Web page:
The end of the year is a busy time for estate and business transition planners. It is a time when clients want to update estate plans and implement transition plans – most notably through the use of annual exclusion gifting plans. When clients are looking to transfer business entities to the next generation or to key employees, Schwabe, Williamson & Wyatt often recommends that they do so over several years. The end of the year is a natural time to make those gifts, as it allows the business owner to maintain the control associated with any interest he or she may be gifting until the end of the year. It is also advantageous for tax filing purposes, as it often avoids the need to do any mid-year accounting changes or returns and, if paired with gifting at the beginning of the next year, can save on valuation costs. At the end of the year, advisers also try to anticipate changes in the law so that we can inform clients on how anticipated law changes might affect their plans.
In past years, Schwabe, Williamson & Wyatt has rushed at the end of the year to implement certain plans because of anticipations that the tax cost of those plans would rise in the next year. This year appears to be the opposite. Given election results and the prospect of a Republican Congress and president, significant tax reform may well occur in 2017. If so, any expected changes would reduce, not increase, estate taxes.
The current federal estate tax imposes a transfer tax on estates in excess of $5.45 million per person. This exemption will rise to $5.49 million in 2017. It includes both lifetime giving and transfers made at death. In its current form, the federal estate tax affects an exceptionally small portion of the population (0.2 percent of the people who died in 2015, according to the Joint Committee on Taxation). Both Mr. Trump and the Republicans have included the repeal of the federal estate tax in their tax proposals.
If the estate tax were to be repealed, it is possible that some business transition plans and estate plans could be simplified to eliminate the tax-driven features, though this possibility is limited for Oregon and Washington residents.
Oregon imposes a state estate tax that affects individuals with estates in excess of $1 million. Washington imposes a state estate tax on individuals dying in 2016 with estates over $2.079 million. These lower thresholds affect a greater percentage of individuals than the federal estate tax. Neither state has a gift tax. It seems unlikely that Oregon or Washington will do away with their estate taxes, even if the federal estate tax is repealed. Given the relatively low estate tax thresholds, Oregon and Washington business owners are still going to need to account for those taxes in their plans.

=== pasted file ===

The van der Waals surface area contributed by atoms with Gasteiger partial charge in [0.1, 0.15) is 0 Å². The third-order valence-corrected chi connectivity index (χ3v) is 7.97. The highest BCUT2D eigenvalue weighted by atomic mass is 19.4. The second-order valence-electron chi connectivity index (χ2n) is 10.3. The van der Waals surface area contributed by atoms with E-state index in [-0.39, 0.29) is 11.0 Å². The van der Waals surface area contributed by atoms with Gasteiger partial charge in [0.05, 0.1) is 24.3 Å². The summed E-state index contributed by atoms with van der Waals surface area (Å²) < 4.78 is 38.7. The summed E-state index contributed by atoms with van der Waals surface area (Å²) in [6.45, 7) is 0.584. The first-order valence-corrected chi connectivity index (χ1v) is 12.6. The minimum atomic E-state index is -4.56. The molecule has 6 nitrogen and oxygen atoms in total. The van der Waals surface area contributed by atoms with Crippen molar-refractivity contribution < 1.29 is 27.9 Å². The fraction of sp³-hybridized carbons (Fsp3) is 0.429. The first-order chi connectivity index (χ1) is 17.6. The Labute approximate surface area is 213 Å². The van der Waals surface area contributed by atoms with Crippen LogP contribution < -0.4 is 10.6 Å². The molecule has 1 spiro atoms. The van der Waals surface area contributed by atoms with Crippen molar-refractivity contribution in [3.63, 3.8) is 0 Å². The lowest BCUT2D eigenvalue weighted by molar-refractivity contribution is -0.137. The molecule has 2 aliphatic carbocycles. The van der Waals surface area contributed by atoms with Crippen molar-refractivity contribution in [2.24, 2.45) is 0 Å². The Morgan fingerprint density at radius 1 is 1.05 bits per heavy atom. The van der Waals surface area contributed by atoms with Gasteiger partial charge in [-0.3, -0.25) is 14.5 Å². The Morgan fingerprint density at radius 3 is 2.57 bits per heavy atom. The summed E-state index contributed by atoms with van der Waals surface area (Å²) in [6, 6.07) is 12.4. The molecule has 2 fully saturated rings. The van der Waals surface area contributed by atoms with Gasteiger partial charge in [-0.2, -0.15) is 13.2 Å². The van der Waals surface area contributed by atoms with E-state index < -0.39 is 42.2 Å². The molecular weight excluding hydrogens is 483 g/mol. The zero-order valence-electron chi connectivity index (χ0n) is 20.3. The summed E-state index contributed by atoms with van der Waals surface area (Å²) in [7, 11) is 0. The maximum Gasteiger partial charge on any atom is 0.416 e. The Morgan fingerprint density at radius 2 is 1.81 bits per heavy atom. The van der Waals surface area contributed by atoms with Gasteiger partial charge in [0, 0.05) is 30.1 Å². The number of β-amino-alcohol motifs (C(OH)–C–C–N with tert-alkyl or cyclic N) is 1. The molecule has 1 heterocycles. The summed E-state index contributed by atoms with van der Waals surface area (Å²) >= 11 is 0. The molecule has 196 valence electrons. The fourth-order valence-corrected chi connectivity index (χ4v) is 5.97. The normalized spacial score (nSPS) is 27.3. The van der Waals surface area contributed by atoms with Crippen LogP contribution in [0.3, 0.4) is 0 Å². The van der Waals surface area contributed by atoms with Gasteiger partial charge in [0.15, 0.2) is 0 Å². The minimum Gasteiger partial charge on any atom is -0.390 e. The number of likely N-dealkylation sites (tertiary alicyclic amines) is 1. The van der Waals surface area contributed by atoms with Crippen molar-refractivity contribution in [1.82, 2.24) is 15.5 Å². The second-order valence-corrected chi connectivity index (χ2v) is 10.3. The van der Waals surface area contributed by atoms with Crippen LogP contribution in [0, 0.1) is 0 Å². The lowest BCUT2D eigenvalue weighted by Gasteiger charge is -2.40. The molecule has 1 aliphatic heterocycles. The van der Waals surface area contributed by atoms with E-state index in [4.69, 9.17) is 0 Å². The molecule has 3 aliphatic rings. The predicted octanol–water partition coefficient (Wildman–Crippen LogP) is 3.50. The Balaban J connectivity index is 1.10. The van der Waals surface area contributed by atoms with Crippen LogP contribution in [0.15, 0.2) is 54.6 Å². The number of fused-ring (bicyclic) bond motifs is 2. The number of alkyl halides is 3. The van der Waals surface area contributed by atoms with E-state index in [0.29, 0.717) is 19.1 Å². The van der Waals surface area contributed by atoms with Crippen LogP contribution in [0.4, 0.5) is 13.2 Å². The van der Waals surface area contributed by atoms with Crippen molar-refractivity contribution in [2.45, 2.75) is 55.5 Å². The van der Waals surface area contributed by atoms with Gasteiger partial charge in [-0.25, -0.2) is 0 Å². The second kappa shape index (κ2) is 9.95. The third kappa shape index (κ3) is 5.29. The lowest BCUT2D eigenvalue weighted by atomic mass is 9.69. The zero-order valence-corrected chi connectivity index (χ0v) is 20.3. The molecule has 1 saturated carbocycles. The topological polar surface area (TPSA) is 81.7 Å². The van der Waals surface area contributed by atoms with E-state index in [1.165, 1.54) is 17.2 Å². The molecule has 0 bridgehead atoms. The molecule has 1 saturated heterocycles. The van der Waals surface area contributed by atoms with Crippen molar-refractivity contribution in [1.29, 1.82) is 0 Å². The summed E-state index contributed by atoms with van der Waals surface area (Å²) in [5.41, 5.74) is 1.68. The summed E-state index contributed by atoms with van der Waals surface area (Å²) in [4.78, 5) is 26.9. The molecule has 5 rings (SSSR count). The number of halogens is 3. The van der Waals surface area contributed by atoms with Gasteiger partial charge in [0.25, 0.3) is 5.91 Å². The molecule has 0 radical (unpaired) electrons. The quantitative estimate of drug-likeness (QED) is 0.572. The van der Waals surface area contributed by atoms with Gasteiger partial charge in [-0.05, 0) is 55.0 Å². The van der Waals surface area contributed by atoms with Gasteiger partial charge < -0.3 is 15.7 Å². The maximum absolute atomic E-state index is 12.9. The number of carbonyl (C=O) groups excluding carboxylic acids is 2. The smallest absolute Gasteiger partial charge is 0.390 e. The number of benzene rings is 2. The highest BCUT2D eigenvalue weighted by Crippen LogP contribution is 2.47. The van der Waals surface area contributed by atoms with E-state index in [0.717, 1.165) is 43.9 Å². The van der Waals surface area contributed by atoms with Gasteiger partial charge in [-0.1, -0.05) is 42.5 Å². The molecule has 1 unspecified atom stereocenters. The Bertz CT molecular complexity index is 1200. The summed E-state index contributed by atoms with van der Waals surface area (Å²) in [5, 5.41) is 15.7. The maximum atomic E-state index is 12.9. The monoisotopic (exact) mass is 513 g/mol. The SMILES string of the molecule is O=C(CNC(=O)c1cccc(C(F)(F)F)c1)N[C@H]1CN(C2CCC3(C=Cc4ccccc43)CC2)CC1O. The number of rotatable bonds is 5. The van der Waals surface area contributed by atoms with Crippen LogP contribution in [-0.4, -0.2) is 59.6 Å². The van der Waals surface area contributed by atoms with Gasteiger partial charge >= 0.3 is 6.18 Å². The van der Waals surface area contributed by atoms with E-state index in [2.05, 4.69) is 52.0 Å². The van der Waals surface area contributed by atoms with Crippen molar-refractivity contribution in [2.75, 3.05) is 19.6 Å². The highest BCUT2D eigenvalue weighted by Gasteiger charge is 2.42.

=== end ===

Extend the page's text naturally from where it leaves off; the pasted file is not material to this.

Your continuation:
A question that remains is: What, if anything, might replace the estate tax? Mr. Trump has proposed to treat death as a recognition event for income tax purposes and tax unrealized gains in excess of $10 million at death. There are few details about exactly how such a proposal might work, but it seems clear that the number of individuals affected by this tax will still be very low.
Given the likelihood that any tax reform in 2017 is likely to decrease estate taxes rather than increase them, there may be little need for business owners to rush to accomplish year-end planning in 2016. If the estate tax is repealed, planners may shift their focus toward income tax consequences of various transition strategies.
In the short term, the best advice is to check with an adviser to make sure plans still accomplish goals in the most tax-efficient manner possible under current law. Also, plan to check in again in 2017 as any potential changes become evident. Business owners should also check to make sure any plans for 2016 have been implemented.
The beginning of the year is a great time to do a more comprehensive review of an existing business transition plan and estate plan. Are all key individuals named in the plan still the right people to be involved in the business transition? Have there been changes to family dynamics or desired disposition of the estate that would necessitate changes to a will or trust? Have changes in the business occurred over the last year that should be discussed with advisers? Are an updated durable general power of attorney and an advance directive in place? Are all business and tax records up-to-date? If there is a trust, are all assets properly titled? Are all of the beneficiary designations on life insurance and retirement plans current?
Taking these steps now can simplify things for loved ones and a business in the event of an owner’s death and should not be put off – even if one is holding out hope for law changes that will reduce taxes.
Column first appeared in the Daily Journal of Commerce on December 9, 2016.